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Retina  |   January 2014
Retinal Vessel Tortuosity Associated With Central Retinal Vein Occlusion: An Optical Coherence Tomography Study
Author Notes
  • Department of Ophthalmology and Visual Sciences, Kyoto University Graduate School of Medicine, Kyoto, Japan 
  • Correspondence: Akitaka Tsujikawa, Department of Ophthalmology and Visual Sciences, Kyoto University Graduate School of Medicine, Sakyo-ku, Kyoto 606-8507, Japan; tujikawa@kuhp.kyoto-u.ac.jp
Investigative Ophthalmology & Visual Science January 2014, Vol.55, 134-141. doi:10.1167/iovs.13-13201
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      Yuki Muraoka, Akitaka Tsujikawa, Kyoko Kumagai, Yumiko Akagi-Kurashige, Ken Ogino, Tomoaki Murakami, Kazuaki Miyamoto, Nagahisa Yoshimura; Retinal Vessel Tortuosity Associated With Central Retinal Vein Occlusion: An Optical Coherence Tomography Study. Invest. Ophthalmol. Vis. Sci. 2014;55(1):134-141. doi: 10.1167/iovs.13-13201.

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      © ARVO (1962-2015); The Authors (2016-present)

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Abstract

Purpose.: We studied morphologic changes of the retinal vasculature in eyes with central retinal vein occlusion (CRVO) through the use of optical coherence tomography (OCT).

Methods.: Major retinal vessels in 35 eyes from 35 consecutive patients with acute CRVO were examined prospectively and longitudinally with sequential thin sectioning and circumpapillary scanning. Anteroposterior venous tortuosity associated with CRVO was quantified on longitudinal OCT images of a randomly selected major temporal vein. On OCT sections of a given vein, we identified the innermost and outermost points of the vessel wall. The degree of anteroposterior venous tortuosity was defined as the difference between the vertical distances from the retinal pigment epithelium to the center of the venous lumen at these two points.

Results.: The OCT images revealed that the major retinal veins traveled tortuously through the swollen neurosensory retina from the inner retinal surface to the retinal pigment epithelium. The degree of anteroposterior venous tortuosity was correlated with poor visual acuity (r = 0.457, P = 0.017), increased mean foveal thickness (r = 0.671, P < 0.001), and the height of foveal detachment (r = 0.414, P = 0.032). In 4 (11%) eyes, a localized retinal detachment was detected around the optic disc, which correlated with anteroposterior venous tortuosity. In 14 (40%) eyes, elongated major retinal veins disrupted the boundary between retinal vessels and parenchyma, which resulted in juxtavenous splitting of the neurosensory retina.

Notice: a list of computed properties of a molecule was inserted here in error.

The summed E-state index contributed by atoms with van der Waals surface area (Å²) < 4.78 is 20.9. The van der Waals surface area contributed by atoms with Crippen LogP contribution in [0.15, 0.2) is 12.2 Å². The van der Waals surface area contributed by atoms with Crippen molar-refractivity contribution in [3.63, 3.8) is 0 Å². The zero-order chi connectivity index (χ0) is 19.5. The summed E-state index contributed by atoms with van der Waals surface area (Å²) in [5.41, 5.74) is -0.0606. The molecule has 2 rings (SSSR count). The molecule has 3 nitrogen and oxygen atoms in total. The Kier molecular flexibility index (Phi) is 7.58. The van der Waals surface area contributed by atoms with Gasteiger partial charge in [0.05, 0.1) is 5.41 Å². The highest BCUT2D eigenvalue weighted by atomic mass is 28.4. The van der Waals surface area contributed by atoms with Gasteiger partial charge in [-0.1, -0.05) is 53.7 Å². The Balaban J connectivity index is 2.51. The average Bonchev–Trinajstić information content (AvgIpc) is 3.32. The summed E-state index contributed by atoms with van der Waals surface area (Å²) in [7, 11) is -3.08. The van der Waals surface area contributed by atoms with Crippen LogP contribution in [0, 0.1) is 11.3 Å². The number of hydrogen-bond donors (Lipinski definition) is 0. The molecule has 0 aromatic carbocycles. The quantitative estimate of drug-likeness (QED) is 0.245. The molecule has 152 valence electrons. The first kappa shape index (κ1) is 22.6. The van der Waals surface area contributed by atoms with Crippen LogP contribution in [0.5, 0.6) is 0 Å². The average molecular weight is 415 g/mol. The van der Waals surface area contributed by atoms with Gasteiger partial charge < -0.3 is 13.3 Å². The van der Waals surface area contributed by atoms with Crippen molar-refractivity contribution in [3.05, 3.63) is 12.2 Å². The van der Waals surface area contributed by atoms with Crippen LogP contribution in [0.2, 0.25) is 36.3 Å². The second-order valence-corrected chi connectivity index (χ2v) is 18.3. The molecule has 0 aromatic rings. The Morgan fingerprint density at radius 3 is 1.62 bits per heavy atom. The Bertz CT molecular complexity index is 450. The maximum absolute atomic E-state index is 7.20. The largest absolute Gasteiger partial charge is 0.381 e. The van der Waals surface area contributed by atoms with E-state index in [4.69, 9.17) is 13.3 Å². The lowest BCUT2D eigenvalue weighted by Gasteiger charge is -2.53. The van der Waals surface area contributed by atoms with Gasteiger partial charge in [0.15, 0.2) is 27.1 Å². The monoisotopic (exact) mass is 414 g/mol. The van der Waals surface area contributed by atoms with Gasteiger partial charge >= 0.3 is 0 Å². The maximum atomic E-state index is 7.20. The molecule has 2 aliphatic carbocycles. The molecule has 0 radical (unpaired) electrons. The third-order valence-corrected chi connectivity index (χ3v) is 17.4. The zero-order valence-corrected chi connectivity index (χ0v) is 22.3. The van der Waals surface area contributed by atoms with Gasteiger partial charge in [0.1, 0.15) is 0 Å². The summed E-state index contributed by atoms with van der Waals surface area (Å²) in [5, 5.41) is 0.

Conclusions.: In eyes with CRVO, OCT can be used to visualize anteroposterior venous tortuosity and associated structural changes to the retinal parenchyma.

Introduction
Central retinal vein occlusion (CRVO) is a vision-threatening retinal vascular disorder that occurs frequently in older individuals, and occasionally in the younger population. 13 It is characterized by extensive flame-shaped retinal hemorrhages, venous engorgement and tortuosity, optic disc swelling, cotton wool spots, and macular edema. It has been proposed that CRVO is caused by a circulatory disturbance in the trunk of the central retinal vein at the level of the lamina cribrosa, or just posterior to it. 4,5 Color Doppler flow imaging of eyes with CRVO has shown a marked reduction in venous flow rate in the central retinal vein. 68 Fluorescein angiography (FA), an essential tool for the evaluation of disease severity, is used to visualize capillary nonperfusion and leakage from the macular capillaries. 9,10 However, this technique, even when applied in stereoscopy, does not enable a three-dimensional evaluation of the retinal vessels in relation to the retinal neuronal tissues. 
Technological advances in optical coherence tomography (OCT) image resolution and acquisition speed allow the retinal architecture to be visualized in great detail. These images have contributed to our understanding of the morphologic abnormalities that characterize various macular diseases. 1115 Extensive OCT investigations in eyes with retinal vein occlusion have identified various macular pathologies, that is, foveal cystoid spaces, 12 serous retinal detachment, 11 hyperreflective foci, 16 and subretinal hemorrhage, 1719 that correlate with visual function. 20,21 Moreover, sequential thin sectioning with OCT allows for three-dimensional evaluation of the morphologic changes to retinal vessels. For example, Muraoka et al. 22 recently used this technique to obtain a hypothesis for the pathogenesis of branch retinal vein occlusion (BRVO). 
The purpose of our study was to evaluate CRVO-associated vascular changes using OCT sequential thin sectioning and circumpapillary scanning. On the basis of our observations, we reported CRVO-associated retinal features that have not been described previously to our knowledge. We also have elucidated the association of these vascular changes with the associated retinal complications. 
Patients and Methods